Commonly asked of people who move to the country by people who live in the city: What do you do there for fun?
It’s a reasonable question from someone with an untrained eye. There is no movie theater, no professional theater company. Most shops close at 6. Joseph used to have a bowling alley, but it was recently converted into a hardware store. A hardware store with really nice maple floors.
The answer is: You make your own fun. That might mean board games. That might mean softball. A hike. Fishing. A front-porch hootenanny. Taffy-pulls are not out the question. When I lived in the Columbia River Gorge, I heard tell of a swingers’ club. Don’t think there’s anything like that out here!
One thing we don’t do is stand in line to get into a bar. Nor do we pay $10 for a cocktail. Nor do we wait ten minutes to get said cocktail. However, if you’re looking for something more complicated than a rum-and-Coke, you’re probably out of luck. I stick with whiskey on the rocks. Foolproof.
Anyone who has young children spends Friday night the same way, no matter where they are: At their home, or the home of a friend with similarly aged children, or a school- or church-related activity. There are other kid-friendly events, mostly fundraisers and festivals, but those are usually during the day. On the other hand, many nighttime activities that might not welcome children in the city (events at the art center, square dances) do in the country.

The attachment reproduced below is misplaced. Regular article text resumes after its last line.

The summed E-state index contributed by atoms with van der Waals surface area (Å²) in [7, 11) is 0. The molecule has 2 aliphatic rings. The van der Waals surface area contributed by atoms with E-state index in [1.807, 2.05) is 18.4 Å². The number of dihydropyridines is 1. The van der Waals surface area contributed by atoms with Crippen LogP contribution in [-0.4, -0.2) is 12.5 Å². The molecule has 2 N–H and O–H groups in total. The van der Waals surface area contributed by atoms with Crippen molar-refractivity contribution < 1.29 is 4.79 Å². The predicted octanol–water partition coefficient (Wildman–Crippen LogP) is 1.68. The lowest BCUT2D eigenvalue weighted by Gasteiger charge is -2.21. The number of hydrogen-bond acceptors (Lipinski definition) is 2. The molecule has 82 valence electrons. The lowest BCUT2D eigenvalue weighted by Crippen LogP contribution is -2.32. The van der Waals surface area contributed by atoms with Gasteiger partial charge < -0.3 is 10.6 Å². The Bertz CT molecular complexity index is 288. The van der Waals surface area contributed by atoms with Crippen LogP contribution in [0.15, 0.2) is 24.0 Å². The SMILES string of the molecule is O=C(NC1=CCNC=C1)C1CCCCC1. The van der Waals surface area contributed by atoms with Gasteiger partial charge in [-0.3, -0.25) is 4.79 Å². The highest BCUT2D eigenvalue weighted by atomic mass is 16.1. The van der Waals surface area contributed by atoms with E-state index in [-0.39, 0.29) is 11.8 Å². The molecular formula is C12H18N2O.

Most of the traditional Friday-night revelry (i.e., beer-drinking) takes place in Enterprise or Joseph, at the Range Rider or the Hydrant, respectively.
Last night, I met a bunch of friends at the Hydrant for karaoke. I think I can count the number of times I’ve done karaoke on two hands, and I can’t remember the last time I sang, so it seemed overdue.
Even for Wallowa County in April, this was a thin crowd. One reason was there was some sort of dance party at the Stubborn Mule, a couple blocks away, from which a few people defected around 11 because it was too boom-boom-boom with the techno music.
I had a great time, singing “9 to 5” with one friend and “Suspicious Minds” with another. The bartender poured my whiskey just right. I’ve been too busy with school to worry about how to spend my Friday nights, but karaoke is an option I may revisit. I’m still hoping for bowling—the Fraternal Order of Eagles in Enterprise bought the equipment.